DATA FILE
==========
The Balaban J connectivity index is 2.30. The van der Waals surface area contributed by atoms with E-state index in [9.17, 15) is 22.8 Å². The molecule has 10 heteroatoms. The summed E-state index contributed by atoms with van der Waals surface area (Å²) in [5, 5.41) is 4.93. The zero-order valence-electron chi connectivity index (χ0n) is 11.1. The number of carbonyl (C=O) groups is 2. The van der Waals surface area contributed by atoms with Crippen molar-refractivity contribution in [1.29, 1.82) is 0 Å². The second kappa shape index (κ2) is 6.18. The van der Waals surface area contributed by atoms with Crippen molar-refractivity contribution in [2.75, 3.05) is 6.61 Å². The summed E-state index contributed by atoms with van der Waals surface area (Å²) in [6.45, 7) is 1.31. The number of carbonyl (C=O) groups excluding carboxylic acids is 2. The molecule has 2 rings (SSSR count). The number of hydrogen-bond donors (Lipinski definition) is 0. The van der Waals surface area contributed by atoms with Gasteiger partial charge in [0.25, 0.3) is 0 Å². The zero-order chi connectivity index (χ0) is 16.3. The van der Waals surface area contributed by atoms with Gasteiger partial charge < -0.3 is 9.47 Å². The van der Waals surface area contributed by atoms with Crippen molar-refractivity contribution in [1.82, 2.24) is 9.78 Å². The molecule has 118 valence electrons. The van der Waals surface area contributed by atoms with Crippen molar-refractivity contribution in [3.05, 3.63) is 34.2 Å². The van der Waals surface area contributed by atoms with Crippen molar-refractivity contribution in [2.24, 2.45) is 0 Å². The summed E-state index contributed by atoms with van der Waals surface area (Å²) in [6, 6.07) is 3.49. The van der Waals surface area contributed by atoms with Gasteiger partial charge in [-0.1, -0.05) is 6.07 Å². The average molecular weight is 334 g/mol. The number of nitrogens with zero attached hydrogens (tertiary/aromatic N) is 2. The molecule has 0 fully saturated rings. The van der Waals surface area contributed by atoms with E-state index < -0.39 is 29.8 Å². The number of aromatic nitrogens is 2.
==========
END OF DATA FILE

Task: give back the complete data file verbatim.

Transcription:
The Balaban J connectivity index is 2.30. The van der Waals surface area contributed by atoms with E-state index in [9.17, 15) is 22.8 Å². The molecule has 10 heteroatoms. The summed E-state index contributed by atoms with van der Waals surface area (Å²) in [5, 5.41) is 4.93. The zero-order valence-electron chi connectivity index (χ0n) is 11.1. The number of carbonyl (C=O) groups is 2. The van der Waals surface area contributed by atoms with Crippen molar-refractivity contribution in [1.29, 1.82) is 0 Å². The second kappa shape index (κ2) is 6.18. The van der Waals surface area contributed by atoms with Crippen molar-refractivity contribution in [2.75, 3.05) is 6.61 Å². The summed E-state index contributed by atoms with van der Waals surface area (Å²) in [6.45, 7) is 1.31. The number of carbonyl (C=O) groups excluding carboxylic acids is 2. The molecule has 2 rings (SSSR count). The number of hydrogen-bond donors (Lipinski definition) is 0. The van der Waals surface area contributed by atoms with Gasteiger partial charge in [0.25, 0.3) is 0 Å². The zero-order chi connectivity index (χ0) is 16.3. The van der Waals surface area contributed by atoms with Gasteiger partial charge < -0.3 is 9.47 Å². The van der Waals surface area contributed by atoms with Crippen molar-refractivity contribution in [1.82, 2.24) is 9.78 Å². The molecule has 118 valence electrons. The van der Waals surface area contributed by atoms with Crippen molar-refractivity contribution in [3.05, 3.63) is 34.2 Å². The van der Waals surface area contributed by atoms with Crippen molar-refractivity contribution in [2.24, 2.45) is 0 Å². The summed E-state index contributed by atoms with van der Waals surface area (Å²) in [6, 6.07) is 3.49. The van der Waals surface area contributed by atoms with Gasteiger partial charge in [-0.1, -0.05) is 6.07 Å². The average molecular weight is 334 g/mol. The number of nitrogens with zero attached hydrogens (tertiary/aromatic N) is 2. The molecule has 0 fully saturated rings. The van der Waals surface area contributed by atoms with E-state index < -0.39 is 29.8 Å². The number of aromatic nitrogens is 2.